Chalkbeat and the New York Times, among others, have each reported NYC DOE School’s Chancellor Richard Carranza has resigned this past Friday. The embattled Chancellor has faced harsh criticism from parents and teachers alike over the DOE’s handling of the Covid-19 pandemic. But Chancellor Carranza is also widely reported to have clashed both privately and publicly with Mayor DeBlasio over best practices to desegregate NYC’s public schools.

The latest disputes centered around admissions testing for the city’s Gifted & Talented programs. Previous plans to reform the admissions to elite High Schools such as Hunter and Stuyvesant, faced severe backlash from the public as well. His departure has sparked further conversation about the validity of Bloomberg-era Mayoral Control over the DOE.
FireShot Capture 015 - Chancellor Richard A. Carranza on Twitter_ _I came to New York City 3_ -

Carranza’s successor, Meisha Ross Porter, is a long-time DOE employee and has risen through the ranks from Teacher, Principal, Superintendent to Executive Superintendent of 361 schools in the Bronx. She is the first Black woman to helm our nation’s largest public school system and will take over on March, 15th. “I am ready to hit the ground running and lead New York City schools to a full recovery.” It is not clear how long her term will last after the next Mayoral election.


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“Moonstruck” House For Sale Again Mon, 01 Mar 2021 04:22:42 +0000

As reported by House Beautiful, 19 Cranberry Street, a.k.a. the “Moonstruck House” because it was the principal location for the 1987 romantic comedy Moonstruck, starring Cher and Nicholas Cage, is for sale with an asking price of $12.85 million. Our founder, John “Homer Fink” Loscalzo, noted here that the house was for sale in 2008 with an asking price of $3.95 million, down from an earlier ask of $5 million. Of course, 2008 was the year financial markets went south because of the mortgage loan market crisis.

Perhaps Cosmo’s Moon will inspire someone to buy.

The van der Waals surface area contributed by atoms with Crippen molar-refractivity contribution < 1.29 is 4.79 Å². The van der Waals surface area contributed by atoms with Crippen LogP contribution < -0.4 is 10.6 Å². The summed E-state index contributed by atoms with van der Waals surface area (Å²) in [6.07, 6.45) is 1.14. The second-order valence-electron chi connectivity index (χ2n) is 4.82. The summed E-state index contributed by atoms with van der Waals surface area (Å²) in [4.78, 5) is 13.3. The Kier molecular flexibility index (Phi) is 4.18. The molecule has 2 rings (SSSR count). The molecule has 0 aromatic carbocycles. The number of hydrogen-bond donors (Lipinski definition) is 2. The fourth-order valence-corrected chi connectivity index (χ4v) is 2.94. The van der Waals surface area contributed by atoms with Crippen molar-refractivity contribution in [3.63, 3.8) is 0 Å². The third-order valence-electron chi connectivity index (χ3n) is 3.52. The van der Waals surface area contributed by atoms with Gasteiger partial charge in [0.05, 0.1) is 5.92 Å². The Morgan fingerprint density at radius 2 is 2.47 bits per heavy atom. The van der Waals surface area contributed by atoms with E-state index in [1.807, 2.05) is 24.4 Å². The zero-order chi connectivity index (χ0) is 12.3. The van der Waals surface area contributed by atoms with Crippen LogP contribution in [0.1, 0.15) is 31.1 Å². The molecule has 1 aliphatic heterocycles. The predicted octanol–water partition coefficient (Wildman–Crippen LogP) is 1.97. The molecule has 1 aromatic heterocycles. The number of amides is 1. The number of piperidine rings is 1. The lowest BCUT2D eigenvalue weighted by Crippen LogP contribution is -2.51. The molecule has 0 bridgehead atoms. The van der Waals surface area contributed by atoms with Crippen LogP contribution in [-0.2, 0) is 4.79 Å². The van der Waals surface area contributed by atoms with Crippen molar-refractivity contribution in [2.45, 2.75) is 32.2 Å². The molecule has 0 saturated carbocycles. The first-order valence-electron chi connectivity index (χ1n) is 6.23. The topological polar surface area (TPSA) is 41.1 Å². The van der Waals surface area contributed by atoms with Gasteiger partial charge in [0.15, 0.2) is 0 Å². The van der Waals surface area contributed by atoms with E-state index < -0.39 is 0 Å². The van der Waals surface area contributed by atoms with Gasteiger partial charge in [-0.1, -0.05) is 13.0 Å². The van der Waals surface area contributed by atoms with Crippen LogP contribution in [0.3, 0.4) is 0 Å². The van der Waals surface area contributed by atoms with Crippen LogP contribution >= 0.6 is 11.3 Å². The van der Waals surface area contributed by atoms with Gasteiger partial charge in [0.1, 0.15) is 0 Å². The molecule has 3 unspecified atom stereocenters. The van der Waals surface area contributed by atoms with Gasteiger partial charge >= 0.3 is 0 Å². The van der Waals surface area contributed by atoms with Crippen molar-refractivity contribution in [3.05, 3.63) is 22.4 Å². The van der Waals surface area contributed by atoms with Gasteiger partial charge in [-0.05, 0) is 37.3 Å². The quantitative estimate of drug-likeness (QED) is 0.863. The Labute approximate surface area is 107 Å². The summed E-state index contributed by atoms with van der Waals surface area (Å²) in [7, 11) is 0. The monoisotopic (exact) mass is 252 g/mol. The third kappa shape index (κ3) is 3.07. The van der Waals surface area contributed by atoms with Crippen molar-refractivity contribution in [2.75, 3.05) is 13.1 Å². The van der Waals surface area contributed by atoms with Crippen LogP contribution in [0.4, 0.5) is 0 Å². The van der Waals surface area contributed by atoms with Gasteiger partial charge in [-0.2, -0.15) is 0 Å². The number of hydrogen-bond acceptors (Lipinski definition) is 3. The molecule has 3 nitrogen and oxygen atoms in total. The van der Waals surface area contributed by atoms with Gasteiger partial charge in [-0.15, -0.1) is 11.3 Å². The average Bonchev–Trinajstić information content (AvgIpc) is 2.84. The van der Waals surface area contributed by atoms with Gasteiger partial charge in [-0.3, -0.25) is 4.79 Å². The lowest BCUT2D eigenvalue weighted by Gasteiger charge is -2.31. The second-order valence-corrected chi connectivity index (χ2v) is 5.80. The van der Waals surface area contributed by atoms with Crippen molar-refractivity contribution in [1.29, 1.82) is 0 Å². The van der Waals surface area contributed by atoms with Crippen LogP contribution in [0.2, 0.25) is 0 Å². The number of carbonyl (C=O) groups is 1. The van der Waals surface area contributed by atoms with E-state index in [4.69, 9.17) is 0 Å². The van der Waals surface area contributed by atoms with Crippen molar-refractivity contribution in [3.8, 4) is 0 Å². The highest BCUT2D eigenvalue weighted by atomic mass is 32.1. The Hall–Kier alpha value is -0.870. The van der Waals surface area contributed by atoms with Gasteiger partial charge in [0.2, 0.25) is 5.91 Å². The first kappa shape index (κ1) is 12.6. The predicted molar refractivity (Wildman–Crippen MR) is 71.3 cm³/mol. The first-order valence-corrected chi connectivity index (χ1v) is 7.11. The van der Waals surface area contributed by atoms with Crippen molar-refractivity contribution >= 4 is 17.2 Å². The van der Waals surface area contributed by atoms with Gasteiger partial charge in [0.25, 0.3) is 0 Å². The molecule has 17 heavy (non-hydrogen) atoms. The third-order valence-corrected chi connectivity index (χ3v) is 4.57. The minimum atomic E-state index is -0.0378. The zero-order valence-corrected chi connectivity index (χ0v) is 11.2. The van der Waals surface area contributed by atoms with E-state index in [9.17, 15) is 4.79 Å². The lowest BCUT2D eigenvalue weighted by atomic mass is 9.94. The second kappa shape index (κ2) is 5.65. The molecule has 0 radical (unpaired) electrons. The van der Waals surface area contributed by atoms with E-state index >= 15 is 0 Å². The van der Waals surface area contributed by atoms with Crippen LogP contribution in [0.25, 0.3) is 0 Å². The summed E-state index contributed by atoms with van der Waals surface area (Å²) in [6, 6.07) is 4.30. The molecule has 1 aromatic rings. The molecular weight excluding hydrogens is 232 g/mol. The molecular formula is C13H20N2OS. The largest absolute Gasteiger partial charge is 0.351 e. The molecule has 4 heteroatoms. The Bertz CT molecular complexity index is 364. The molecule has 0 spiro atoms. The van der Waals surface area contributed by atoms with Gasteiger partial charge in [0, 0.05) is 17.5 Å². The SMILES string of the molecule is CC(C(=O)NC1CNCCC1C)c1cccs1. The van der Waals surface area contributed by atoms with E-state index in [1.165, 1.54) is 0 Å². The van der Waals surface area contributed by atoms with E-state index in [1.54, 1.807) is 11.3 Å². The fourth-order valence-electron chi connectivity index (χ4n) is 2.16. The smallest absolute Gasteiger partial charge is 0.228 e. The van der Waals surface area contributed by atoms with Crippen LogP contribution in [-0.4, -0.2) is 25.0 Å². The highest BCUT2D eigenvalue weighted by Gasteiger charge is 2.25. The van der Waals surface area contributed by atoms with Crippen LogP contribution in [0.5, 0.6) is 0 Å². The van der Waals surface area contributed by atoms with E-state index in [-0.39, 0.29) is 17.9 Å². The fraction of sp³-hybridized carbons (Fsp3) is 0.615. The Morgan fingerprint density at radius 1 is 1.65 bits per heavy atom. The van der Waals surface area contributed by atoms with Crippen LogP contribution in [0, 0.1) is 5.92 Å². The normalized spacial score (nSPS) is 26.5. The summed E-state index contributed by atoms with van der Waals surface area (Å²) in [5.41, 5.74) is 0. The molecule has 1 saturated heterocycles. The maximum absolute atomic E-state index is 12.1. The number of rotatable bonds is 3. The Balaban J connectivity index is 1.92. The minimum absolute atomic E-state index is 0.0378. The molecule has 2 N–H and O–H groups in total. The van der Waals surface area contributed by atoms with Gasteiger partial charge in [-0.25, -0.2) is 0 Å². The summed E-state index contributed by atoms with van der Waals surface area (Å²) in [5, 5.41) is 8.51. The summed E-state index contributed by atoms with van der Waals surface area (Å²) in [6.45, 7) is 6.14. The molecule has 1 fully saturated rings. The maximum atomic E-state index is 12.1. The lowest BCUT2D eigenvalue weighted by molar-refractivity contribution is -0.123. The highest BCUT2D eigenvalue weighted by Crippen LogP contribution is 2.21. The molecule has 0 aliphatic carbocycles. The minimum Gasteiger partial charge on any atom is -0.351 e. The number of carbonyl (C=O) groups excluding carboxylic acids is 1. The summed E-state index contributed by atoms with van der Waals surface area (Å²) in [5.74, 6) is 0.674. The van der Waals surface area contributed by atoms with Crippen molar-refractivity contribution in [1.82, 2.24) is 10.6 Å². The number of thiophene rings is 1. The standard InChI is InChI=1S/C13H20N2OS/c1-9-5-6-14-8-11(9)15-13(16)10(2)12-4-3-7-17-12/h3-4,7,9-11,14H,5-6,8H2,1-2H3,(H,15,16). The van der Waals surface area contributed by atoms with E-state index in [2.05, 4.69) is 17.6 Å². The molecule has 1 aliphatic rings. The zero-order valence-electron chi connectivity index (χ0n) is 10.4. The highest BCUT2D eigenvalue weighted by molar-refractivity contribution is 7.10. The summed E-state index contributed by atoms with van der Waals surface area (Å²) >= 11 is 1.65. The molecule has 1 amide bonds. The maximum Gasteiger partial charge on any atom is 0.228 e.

Flickr photo by 24 Gotham

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Reminder: BHA Annual Meeting Tonight Tue, 23 Feb 2021 20:04:56 +0000

The Annual Meeting of the Brooklyn Heights Association will be held this evening by Zoom, beginning at 7:00 p.m. At least eight of the nine announced candidates for City Council from District 33, which includes Brooklyn Heights, will be present on line and available to answer questions. Incumbent Council Member Steve Levin is term limited. You do not need to be a BHA member to attend, and admission is free, but to get the Zoom link you must register here.

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Delivery Bikers Assaulted at Henry and Remsen Wed, 17 Feb 2021 17:53:15 +0000

As she reported on Nextdoor, at about 7:30 yesterday (Tuesday, February 16) evening Heights resident Olivia Guerreiri observed “a group of five teenagers” who “ran up the block [Henry between Remsen and Joralemon] and began assaulting a delivery driver who was traveling in the bike lane.” The man evidently was able to get away after being knocked off his bike by a fusillade of thrown objects, including “a traffic cone, a full garbage bag, a bottle of water and ice.” Ms. Guerrieri then saw the teens attack another bike delivery man at the intersection of Henry and Remsen. “[T]hey were trying to rip the driver off his bike and were hitting him.” Ms. Guerrieri and this delivery man were able to summon police, who arrived in time to nab two of the assailants as they were pursuing another prospective victim.

According to Ms. Guerrieri, several neighbors told her “this isn’t the first time this has happened in the area.”

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Of Addresses Renumbered and Other Curiosities of Brooklyn Heights History Tue, 16 Feb 2021 02:15:59 +0000